May 10, 2012

(++++) CHAMBER AND SOLO


Vivaldi: Sonate da camera a tre, Op. 1, Nos. 1, 3, 4, 7-12. L’Estravagante (Stefano Montanari and Stefano Rossi, violins; Francesco Galligioni, cello; Maurizio Salerno, harpsichord and organ). Naïve. $16.99.

Rued Langgaard: String Quartets Nos. 2, 3 and 6; Variations on “Mig Hjertelig Nu Længes.” Nightingale String Quartet. (Gunvor Sihm and Josefine Dalsgaard, violins; Marie Louise Broholt Jensen, viola; Louisa Schwab, cello). Dacapo. $16.99 (SACD).

Debussy: Premier Quatuor; Deux Danses; Premier Trio; Rêverie. Brodsky Quartet (Daniel Rowland and Ian Belton, violins; Paul Cassidy, viola; Jacqueline Thomas, cello); Sioned Williams, harp; Jean-Efflam Bavouzet, piano. Chandos. $18.99.

Christian Gottlob Neefe: Twelve Sonatas; Beethoven: Nine Variations on a March by Ernst Christoph Dressler. Susan Kagan, piano. Grand Piano. $24.99 (2 CDs).

William Bolcom: Complete Gospel Preludes. Gregory Hand, organ. Naxos. $9.99.

      Chamber music as we know it today essentially began with Vivaldi (which is not to minimize Corelli, Albinoni and others of the time); Vivaldi’s chamber works essentially began with his Op. 1, a dozen works for two violins and continuo.  This is decidedly early Vivaldi, first published in 1703, when the composer was 25; and if it is not likely the first music he wrote, it is certainly among his earliest.  Already there is evidence here of Vivaldi’s skill as a violinist as well as his careful balancing of parts among multiple musicians.  He skillfully selects a wide variety of dance movements to keep the set of sonatas interesting, and he concludes the whole thing in spectacular fashion with Follia, a D minor set of 20 variations that deliberately invites comparison with Corelli’s earlier “La Folia” in the same key, but handles the theme with much greater dramatic flair.  Vivaldi, known to be something of a showman when playing the violin – a trait that did not always endear him to his contemporaries – shows in his Op. 1 that he can create effective display pieces as a composer, too.  Harmonically inventive and far more expressive than other music of its time, the Op. 1 chamber sonatas sound anything but staid in an excellent, period-sensitive performance by the group called L’Estravagante.  This is Volume 50 of a Vivaldi collection that will eventually result in the release of some 450 works by Naïve, and it upholds the clarity, high musical quality and considerable enjoyment consistently offered by the earlier volumes.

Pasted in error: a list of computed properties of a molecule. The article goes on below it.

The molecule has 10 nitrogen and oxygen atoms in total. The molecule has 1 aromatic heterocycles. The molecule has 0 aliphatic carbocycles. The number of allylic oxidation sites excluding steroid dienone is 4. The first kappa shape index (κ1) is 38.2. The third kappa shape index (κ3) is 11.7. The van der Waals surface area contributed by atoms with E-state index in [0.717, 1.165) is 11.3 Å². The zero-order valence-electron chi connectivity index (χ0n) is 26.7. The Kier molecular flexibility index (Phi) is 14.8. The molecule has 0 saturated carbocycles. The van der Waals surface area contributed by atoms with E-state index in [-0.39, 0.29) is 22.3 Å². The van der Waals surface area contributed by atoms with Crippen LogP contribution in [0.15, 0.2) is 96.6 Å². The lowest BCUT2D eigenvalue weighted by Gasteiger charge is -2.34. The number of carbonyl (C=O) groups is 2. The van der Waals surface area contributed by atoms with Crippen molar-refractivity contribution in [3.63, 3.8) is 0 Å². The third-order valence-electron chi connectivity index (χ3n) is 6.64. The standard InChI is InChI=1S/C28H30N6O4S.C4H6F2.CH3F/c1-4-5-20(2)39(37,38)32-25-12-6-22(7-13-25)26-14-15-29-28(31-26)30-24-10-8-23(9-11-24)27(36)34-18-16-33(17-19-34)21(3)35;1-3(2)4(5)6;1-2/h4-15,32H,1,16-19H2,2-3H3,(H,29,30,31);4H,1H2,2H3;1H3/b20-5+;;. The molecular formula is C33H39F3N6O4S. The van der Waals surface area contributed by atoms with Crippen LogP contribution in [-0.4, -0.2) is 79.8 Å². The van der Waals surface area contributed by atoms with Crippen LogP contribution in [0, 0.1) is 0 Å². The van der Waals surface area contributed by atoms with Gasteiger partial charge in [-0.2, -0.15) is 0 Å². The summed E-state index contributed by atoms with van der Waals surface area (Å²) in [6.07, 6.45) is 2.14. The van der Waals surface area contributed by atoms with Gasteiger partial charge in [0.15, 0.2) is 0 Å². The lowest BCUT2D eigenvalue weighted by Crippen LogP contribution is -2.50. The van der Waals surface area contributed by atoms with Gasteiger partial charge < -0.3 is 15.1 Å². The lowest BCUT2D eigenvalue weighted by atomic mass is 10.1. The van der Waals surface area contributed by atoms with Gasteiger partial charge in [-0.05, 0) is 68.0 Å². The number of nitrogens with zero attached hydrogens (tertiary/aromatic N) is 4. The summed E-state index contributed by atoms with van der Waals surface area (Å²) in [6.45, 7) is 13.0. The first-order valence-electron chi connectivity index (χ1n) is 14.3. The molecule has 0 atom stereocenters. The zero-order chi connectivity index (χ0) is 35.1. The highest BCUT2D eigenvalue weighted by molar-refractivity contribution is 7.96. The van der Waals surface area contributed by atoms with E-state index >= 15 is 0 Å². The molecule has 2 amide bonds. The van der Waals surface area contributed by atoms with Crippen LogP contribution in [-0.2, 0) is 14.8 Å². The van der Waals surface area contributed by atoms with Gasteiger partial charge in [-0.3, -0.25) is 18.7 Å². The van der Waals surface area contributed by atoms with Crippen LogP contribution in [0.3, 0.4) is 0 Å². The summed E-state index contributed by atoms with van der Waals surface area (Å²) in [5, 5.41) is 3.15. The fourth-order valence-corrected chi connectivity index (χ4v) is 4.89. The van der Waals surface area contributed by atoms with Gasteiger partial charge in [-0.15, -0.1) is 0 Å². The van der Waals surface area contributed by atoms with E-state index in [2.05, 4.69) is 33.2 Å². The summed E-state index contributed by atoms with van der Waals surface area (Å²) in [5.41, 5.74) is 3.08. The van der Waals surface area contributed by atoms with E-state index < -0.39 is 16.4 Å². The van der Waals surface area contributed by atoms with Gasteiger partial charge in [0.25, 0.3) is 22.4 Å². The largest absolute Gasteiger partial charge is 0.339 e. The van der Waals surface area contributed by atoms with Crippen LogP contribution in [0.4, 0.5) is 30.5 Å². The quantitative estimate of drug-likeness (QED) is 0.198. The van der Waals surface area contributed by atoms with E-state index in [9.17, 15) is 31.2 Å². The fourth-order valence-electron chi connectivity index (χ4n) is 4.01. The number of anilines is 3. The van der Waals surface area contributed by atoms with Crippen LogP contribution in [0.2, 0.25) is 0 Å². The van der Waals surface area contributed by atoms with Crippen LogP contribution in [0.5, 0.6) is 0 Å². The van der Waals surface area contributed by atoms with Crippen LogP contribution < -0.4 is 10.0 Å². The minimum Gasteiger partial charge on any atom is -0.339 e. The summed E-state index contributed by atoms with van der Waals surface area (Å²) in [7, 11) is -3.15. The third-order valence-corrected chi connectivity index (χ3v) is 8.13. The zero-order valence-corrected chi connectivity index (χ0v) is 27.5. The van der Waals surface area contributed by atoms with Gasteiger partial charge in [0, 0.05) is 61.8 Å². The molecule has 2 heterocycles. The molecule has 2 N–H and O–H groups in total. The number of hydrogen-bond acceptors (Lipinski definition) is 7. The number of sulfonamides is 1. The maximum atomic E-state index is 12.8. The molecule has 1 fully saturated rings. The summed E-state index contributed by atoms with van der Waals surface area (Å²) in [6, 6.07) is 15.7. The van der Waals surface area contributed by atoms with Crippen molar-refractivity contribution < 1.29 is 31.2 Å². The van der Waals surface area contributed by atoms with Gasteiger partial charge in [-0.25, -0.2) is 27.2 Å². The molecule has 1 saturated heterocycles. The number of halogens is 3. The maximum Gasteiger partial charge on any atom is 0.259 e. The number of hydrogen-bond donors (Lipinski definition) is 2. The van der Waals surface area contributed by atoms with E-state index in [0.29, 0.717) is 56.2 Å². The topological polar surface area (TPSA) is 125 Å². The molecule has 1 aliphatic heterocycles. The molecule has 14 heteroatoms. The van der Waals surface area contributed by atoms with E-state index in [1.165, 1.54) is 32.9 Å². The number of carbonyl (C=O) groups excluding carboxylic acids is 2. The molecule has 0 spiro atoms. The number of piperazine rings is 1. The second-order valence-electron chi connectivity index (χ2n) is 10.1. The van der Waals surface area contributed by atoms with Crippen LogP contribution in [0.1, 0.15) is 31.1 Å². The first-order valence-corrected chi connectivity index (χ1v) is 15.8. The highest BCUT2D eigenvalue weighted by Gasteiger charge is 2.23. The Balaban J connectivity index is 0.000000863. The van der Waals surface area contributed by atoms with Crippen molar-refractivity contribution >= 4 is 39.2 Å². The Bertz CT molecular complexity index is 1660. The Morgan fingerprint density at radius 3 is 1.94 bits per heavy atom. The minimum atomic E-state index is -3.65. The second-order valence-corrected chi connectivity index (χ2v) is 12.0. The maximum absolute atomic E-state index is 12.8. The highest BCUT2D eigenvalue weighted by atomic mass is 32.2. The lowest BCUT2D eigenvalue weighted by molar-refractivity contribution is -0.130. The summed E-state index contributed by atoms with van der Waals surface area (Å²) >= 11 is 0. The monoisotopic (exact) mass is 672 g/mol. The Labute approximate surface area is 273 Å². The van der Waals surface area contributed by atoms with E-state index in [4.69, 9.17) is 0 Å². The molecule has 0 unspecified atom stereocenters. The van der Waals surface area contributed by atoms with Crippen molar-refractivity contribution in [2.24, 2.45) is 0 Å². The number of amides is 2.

The Nightingale String Quartet’s performance of three quartets by Rued Langgaard (1893-1952) is the first volume of a series that will eventually include all nine of the composer’s string quartets.  It is an auspicious debut.  This is a recently formed quartet (2007) and a young one: all four members are students at the Royal Danish Academy of Music.  The performers bring considerable youthful enthusiasm to the Langgaard quartets, but even more interestingly, they seem fully comfortable with Langgaard’s sometimes uneasy blend of nostalgia and Romanticism, on the one hand, and complex and forward-looking mood swings, on the other.  Indeed, Langgaard here sounds like a more-modern composer than he frequently does in performances of his 16 symphonies (or 17, counting the two very different versions of No. 5): the quartets are both more intimate and at times more acerbic than the larger-scale works.  The programmatic Quartet No. 2 offers interesting scene-painting in movements entitled “Storm Clouds Receding,” “Train Passing By,” “Landscape in Twilight” and “The Walk.”  No. 3 is a generally intense work, with such tempo indications as “Furioso,” “Furioso mortifero” and “Mosso frenetico.”  No. 6, in one movement, is a milder piece that incorporates a Swedish folk tune in its final section.  In addition to the quartets – the ones on this SACD date from 1918 to 1924, although No. 6 was revised as late as 1931 – the Nightingale String Quartet performs the intricate Variations on “Mig Hjertelig Nu Længes” (which translates as “I Heartily Now Yearn,” although the tune’s actual title is “Oh Sacred Head, Now Wounded”).  Generally slow, but with some outbursts of intensity, this is a thoroughly Romantic quartet work whose overall effect is very moving, nicely complementing the more-intense mood changes of the numbered quartets.